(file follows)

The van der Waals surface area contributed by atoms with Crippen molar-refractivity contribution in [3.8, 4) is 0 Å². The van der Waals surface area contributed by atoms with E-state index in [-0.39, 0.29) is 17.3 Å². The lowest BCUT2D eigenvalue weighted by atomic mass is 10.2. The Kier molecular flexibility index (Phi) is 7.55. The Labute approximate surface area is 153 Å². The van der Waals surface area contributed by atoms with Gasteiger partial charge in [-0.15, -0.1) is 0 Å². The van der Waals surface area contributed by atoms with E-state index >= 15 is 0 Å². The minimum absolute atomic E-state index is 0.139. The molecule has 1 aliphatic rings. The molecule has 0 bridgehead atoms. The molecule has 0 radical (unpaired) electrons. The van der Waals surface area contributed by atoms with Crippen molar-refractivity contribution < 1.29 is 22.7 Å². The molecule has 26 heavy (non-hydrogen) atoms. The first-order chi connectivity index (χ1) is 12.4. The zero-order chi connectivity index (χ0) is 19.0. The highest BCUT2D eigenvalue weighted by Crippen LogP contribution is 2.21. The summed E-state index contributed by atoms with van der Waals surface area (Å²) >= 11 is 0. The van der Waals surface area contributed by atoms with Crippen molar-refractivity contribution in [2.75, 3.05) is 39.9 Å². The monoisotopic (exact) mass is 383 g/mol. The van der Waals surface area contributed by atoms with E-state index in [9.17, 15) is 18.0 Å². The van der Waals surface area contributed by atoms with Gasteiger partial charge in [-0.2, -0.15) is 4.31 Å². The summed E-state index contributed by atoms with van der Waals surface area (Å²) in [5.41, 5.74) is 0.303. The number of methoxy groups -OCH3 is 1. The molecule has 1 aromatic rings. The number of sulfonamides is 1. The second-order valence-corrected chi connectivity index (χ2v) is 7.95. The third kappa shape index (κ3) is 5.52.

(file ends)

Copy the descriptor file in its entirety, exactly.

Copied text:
The van der Waals surface area contributed by atoms with Crippen molar-refractivity contribution in [3.8, 4) is 0 Å². The van der Waals surface area contributed by atoms with E-state index in [-0.39, 0.29) is 17.3 Å². The lowest BCUT2D eigenvalue weighted by atomic mass is 10.2. The Kier molecular flexibility index (Phi) is 7.55. The Labute approximate surface area is 153 Å². The van der Waals surface area contributed by atoms with Gasteiger partial charge in [-0.15, -0.1) is 0 Å². The van der Waals surface area contributed by atoms with E-state index >= 15 is 0 Å². The minimum absolute atomic E-state index is 0.139. The molecule has 1 aliphatic rings. The molecule has 0 bridgehead atoms. The molecule has 0 radical (unpaired) electrons. The van der Waals surface area contributed by atoms with Crippen molar-refractivity contribution < 1.29 is 22.7 Å². The molecule has 26 heavy (non-hydrogen) atoms. The first-order chi connectivity index (χ1) is 12.4. The zero-order chi connectivity index (χ0) is 19.0. The highest BCUT2D eigenvalue weighted by Crippen LogP contribution is 2.21. The summed E-state index contributed by atoms with van der Waals surface area (Å²) >= 11 is 0. The van der Waals surface area contributed by atoms with Crippen molar-refractivity contribution in [2.75, 3.05) is 39.9 Å². The monoisotopic (exact) mass is 383 g/mol. The van der Waals surface area contributed by atoms with E-state index in [9.17, 15) is 18.0 Å². The van der Waals surface area contributed by atoms with Gasteiger partial charge in [-0.2, -0.15) is 4.31 Å². The summed E-state index contributed by atoms with van der Waals surface area (Å²) in [5.41, 5.74) is 0.303. The number of methoxy groups -OCH3 is 1. The molecule has 1 aromatic rings. The number of sulfonamides is 1. The second-order valence-corrected chi connectivity index (χ2v) is 7.95. The third kappa shape index (κ3) is 5.52.